The Planets

beyond Saturn's orbit



page 6 of 12


A first general exploration

Saturn as hinge point between two realms

The general view is that the classical planets represent action and movement, whereas the planets beyond Saturn’s orbit generate the underlying tension that gives rise to that movement. In the hinge point between both fields we find Saturn. With his single-pointedness and concentration, this planetary quality will ultimately realize in us the point of passage from one state of consciousness to the other (13.8).
So the influence of the trans-Saturnian planets manifests itself as tension and potential, or in other words, as the drive behind our actions.


Greater intensity

So by switching off the confining Self, the greater intensity of the trans-Saturnian planets will reveal itself as the potential that can now enter in fully,

1. leading to massive or collective results

2. making way for a different aspect of reality to show itself. This wil also lead to a different kind of Self-awareness

In both cases we see an intensification of the influence of the earthbound twin brother, either as a very fierce expression, or as a relapse or elevation to a different dimension.


Planets that are still awaiting discovery

Since the field of the Self contains six classical planets, it is assumed that there must be six counterparts in the outer field as well. Three of these have been known for some time already: Uranus, Neptune, and Pluto. As magnified versions of their classical younger brothers, their influence can be easily recognized. Further research and gaining lots of experience will decide whether the recently discovered planet Eris can be considered to be the fourth mystery planet in that row.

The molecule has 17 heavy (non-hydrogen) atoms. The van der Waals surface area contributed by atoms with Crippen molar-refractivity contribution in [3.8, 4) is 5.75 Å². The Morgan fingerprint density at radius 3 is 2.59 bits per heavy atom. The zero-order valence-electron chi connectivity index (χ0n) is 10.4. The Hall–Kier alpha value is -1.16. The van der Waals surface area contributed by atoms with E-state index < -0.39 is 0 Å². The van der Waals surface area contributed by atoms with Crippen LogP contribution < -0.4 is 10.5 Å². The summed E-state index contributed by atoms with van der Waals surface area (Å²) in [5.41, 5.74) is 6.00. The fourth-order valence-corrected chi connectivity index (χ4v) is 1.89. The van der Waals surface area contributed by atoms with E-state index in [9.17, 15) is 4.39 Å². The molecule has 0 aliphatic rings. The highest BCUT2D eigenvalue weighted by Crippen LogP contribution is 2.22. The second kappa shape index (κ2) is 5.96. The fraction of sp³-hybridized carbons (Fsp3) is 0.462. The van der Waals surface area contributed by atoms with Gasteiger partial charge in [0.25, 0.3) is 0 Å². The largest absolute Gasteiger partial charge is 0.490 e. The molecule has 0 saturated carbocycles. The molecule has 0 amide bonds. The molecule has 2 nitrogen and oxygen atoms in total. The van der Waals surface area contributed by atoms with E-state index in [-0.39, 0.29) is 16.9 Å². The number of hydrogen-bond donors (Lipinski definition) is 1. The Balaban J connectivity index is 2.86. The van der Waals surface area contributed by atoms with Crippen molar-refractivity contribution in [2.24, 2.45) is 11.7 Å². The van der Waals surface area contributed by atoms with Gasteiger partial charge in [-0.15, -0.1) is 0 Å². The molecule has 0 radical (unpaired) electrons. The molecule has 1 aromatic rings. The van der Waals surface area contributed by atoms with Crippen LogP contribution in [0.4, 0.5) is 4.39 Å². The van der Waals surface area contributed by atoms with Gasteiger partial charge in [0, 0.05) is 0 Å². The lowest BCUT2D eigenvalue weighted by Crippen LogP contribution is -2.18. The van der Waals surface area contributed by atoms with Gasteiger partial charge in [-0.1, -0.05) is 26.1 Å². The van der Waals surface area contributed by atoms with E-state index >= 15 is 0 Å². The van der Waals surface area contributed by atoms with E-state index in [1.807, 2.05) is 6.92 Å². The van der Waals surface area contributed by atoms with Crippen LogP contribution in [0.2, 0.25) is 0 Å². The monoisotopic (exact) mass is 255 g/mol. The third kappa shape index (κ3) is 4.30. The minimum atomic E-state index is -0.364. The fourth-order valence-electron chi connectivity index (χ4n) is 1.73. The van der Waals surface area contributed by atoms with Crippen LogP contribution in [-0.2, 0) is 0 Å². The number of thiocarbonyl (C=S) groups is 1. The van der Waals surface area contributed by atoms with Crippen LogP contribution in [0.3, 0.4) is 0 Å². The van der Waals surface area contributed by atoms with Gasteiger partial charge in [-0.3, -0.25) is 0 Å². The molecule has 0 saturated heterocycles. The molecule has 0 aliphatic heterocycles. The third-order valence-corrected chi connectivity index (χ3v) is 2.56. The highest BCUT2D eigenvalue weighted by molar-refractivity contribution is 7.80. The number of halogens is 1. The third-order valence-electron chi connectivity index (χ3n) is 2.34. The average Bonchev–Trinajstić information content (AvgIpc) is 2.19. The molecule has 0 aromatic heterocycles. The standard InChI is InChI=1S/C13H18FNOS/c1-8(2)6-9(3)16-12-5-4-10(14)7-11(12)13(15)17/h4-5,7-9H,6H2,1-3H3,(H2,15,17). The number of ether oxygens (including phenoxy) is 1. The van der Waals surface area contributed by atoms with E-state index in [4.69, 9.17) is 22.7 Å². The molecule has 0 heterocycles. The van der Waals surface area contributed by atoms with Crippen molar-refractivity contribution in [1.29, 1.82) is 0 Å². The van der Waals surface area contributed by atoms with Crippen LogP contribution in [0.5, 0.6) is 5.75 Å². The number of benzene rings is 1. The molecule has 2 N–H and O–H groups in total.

The existing litterature

An extensive description of the core meanings of the planets beyond Saturn's orbit can be found in any good textbook, as well as in the many astrology courses that are available today. Usually these descriptions take the objective or collective realm as their reference point. Th.J.J. Ram (*) also describes the trans-Saturnian planets from a Theosophical perspective, C.J. Snijders (*) offers an explanation from a mythological perspective and A.E. Thierens (*), besides his Theosophical approach, connects them to the Great Arcana of the Tarot. Aside from all that has been written on the subject by Jan Bakker and Hans Cosman (*), I want to mention the books of Robert Hand, Steven Forest and Bil Tierney (*).

Here, on Inner Sky, I will limit myself to describing a few core concepts for each of these trans-Saturnian planets. 


This concludes the general exploration of this subject.



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